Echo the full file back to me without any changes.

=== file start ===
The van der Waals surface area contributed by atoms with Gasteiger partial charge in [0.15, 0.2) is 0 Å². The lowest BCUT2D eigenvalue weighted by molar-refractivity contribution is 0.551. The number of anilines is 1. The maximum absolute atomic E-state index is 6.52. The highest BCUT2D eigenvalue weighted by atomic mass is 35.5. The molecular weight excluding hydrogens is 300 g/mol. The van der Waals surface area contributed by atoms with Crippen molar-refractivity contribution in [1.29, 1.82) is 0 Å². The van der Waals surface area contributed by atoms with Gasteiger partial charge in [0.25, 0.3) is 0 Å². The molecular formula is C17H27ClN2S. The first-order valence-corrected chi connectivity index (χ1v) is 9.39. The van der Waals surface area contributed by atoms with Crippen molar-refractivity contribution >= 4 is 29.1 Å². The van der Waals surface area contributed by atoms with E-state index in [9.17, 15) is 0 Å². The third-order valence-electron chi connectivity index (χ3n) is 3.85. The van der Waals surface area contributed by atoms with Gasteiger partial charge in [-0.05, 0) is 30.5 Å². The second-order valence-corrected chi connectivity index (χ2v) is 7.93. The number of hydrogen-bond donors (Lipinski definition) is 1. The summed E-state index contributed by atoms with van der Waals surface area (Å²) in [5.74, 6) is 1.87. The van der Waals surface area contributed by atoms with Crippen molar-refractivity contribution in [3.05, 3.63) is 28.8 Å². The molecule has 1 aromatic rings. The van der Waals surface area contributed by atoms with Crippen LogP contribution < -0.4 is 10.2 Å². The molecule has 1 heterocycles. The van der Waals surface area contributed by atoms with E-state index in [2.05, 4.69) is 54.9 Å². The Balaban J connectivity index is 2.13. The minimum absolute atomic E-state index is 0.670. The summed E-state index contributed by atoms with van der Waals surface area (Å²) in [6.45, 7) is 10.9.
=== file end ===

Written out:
The van der Waals surface area contributed by atoms with Gasteiger partial charge in [0.15, 0.2) is 0 Å². The lowest BCUT2D eigenvalue weighted by molar-refractivity contribution is 0.551. The number of anilines is 1. The maximum absolute atomic E-state index is 6.52. The highest BCUT2D eigenvalue weighted by atomic mass is 35.5. The molecular weight excluding hydrogens is 300 g/mol. The van der Waals surface area contributed by atoms with Crippen molar-refractivity contribution in [1.29, 1.82) is 0 Å². The van der Waals surface area contributed by atoms with Gasteiger partial charge in [0.25, 0.3) is 0 Å². The molecular formula is C17H27ClN2S. The first-order valence-corrected chi connectivity index (χ1v) is 9.39. The van der Waals surface area contributed by atoms with Crippen molar-refractivity contribution >= 4 is 29.1 Å². The van der Waals surface area contributed by atoms with E-state index in [9.17, 15) is 0 Å². The third-order valence-electron chi connectivity index (χ3n) is 3.85. The van der Waals surface area contributed by atoms with Gasteiger partial charge in [-0.05, 0) is 30.5 Å². The second-order valence-corrected chi connectivity index (χ2v) is 7.93. The number of hydrogen-bond donors (Lipinski definition) is 1. The summed E-state index contributed by atoms with van der Waals surface area (Å²) in [5.74, 6) is 1.87. The van der Waals surface area contributed by atoms with Crippen molar-refractivity contribution in [3.05, 3.63) is 28.8 Å². The molecule has 1 aromatic rings. The van der Waals surface area contributed by atoms with Crippen LogP contribution < -0.4 is 10.2 Å². The molecule has 1 heterocycles. The van der Waals surface area contributed by atoms with E-state index in [2.05, 4.69) is 54.9 Å². The Balaban J connectivity index is 2.13. The minimum absolute atomic E-state index is 0.670. The summed E-state index contributed by atoms with van der Waals surface area (Å²) in [6.45, 7) is 10.9.